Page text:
“We have pretty flexible working hours, so we can start anytime between 7am and 10am, and then finish between 4pm and 7pm, respectively. The first thing for most of us is to have a coffee – Swedes take coffee very seriously – and then get cracking. Once everyone’s in, the teams will start off with a sync, so we all know what each other’s gonna be working with and if we need to have any further discussions. That’s about it, to be honest. The only other regular thing is that Niño – one of the office dogs – will bark like hell at least 7 times a day. He doesn’t like running, dancing, sudden noises, or raising your hands up unannounced. Which are like my four favourite things, so we don’t get on all that well.“
Tarsier were very frank when we asked about crunch times. They use the Agile development paradigm (which luckily as a developer the author of this piece is familiar with) which awards some flexibility and allows for focus shifting, and while crunch seems to be unavoidable and to come with the territory at times, they are always looking at ways to reduce it. This is probably somewhat made better by the fact that they try to do as much as possible with the resources they have in-house and try to outsource as little as reasonably possible.
2017 saw the release of Tarsier’s two original IPs: The self-published VR game Statik and the Bandai-Namco-published platformer Little Nightmares. They were both well-received so we were curious about the atmosphere around the office due to this: “We’re really happy! They’re two very different games that have taken two very different paths to release, so it’s been brill to see them both being received well. Statik has been our first self-published game too, so although we haven’t been able to give it anywhere near the amount of exposure that Bandai Namco has managed with Little Nightmares, it’s been an invaluable experience that we can build on next time.”. On moving away from platform exclusivity, they had this to say: “We had always wanted to make our own original games, so we always knew it was a strong possibility. As to what the future holds for different platforms, it’ll just depend on what makes the most sense for the game in question.”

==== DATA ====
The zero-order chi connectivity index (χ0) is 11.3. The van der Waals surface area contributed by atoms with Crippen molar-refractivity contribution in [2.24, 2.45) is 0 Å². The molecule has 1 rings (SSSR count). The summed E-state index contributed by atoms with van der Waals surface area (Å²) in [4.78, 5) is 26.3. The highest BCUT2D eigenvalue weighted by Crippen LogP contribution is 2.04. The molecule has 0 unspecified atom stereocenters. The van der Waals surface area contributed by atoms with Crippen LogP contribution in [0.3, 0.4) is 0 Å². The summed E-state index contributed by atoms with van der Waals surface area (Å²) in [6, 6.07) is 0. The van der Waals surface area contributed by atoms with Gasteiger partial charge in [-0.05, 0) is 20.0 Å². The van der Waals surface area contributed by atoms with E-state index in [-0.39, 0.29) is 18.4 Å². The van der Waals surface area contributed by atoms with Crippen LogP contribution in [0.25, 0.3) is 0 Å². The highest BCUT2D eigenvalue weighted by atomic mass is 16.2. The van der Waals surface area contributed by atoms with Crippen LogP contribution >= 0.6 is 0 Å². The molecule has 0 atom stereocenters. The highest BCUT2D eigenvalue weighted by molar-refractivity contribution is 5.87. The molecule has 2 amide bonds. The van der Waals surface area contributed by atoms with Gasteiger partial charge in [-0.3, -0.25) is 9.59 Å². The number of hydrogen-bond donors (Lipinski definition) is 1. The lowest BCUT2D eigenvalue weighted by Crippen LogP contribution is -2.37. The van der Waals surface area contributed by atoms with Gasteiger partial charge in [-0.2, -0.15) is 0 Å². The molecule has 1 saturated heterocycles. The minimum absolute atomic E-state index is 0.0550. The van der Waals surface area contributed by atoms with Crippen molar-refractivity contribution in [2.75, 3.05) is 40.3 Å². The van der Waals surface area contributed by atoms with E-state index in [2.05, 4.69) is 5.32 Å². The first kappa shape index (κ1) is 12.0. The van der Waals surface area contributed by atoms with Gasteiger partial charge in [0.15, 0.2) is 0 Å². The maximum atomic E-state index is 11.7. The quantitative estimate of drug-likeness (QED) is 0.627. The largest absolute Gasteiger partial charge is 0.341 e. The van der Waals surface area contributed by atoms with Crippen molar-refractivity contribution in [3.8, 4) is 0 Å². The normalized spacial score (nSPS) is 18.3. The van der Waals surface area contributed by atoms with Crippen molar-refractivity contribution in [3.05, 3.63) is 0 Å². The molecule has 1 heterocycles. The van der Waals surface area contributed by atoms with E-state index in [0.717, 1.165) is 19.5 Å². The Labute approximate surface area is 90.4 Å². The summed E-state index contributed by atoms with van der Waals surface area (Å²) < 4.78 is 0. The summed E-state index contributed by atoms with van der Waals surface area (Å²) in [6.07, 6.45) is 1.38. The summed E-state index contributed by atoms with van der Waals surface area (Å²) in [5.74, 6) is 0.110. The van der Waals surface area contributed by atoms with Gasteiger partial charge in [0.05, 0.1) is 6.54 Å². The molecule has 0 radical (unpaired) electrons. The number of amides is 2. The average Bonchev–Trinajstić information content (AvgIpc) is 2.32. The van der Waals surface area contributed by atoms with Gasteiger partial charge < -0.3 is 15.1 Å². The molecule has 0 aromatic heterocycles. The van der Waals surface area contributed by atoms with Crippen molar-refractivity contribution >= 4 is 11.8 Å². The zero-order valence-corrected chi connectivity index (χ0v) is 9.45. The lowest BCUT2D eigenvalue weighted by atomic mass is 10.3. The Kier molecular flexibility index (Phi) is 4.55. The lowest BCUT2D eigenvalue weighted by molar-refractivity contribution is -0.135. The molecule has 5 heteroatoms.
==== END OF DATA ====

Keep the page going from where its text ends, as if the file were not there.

Now on to the more probing stuff. With its bizarre style, we were curious as to how exactly Little Nightmares shaped up within the Tarsier Headquarters. Of course, it wasn’t very easy to put into words, but it’s interesting stuff nonetheless: “As I’ve probably said before, the game you see today started life as a bunch of different ideas and ongoing discussions.” Dave tells us. “These things found each other at a time when the company was seriously considering going independent, and so the concept gained traction. The creative process, though, is a hard thing to really convey, because it just feels like your normal day. You have a job to do and you try to find ways to do it well, which almost always involves talking to other people and bouncing ideas off each other. We like to have a strong core concept that the whole team understand from the outset, so that your ideas have a focus, and if you come up with something that captures the team’s imagination, you then just have the nice and easy task of pulling it off!“.
Now with the dust settled after the game’s release we found out that there is new content for it underway in the form of Secrets of the Maw which will follow a new character who escapes at the same time as Six, the base game’s protagonist and it will be published in three chapters, the first of which is set to arrive later this month.
Sweden has a very active and prolific game development scene. We’ve spoken to studios such as Coffee Stain Studios in the past and got the sense that Swedes foster a friendly sense of community within the gaming scene, so we asked Dave if they maintain any kind of rapport with the rest of the “competition. Unsurprisingly, they do: “Yeah, we always see each other around. Every few months there’s a game dev meetup, where we all head to a local bar for a drink and a catch-up. Then, of course, there is the Nordic Game Conference every year, right here in Malmö. This is a great chance to see what everyone’s been up to, meet new startups, and take part in the magnificent Marioke!”.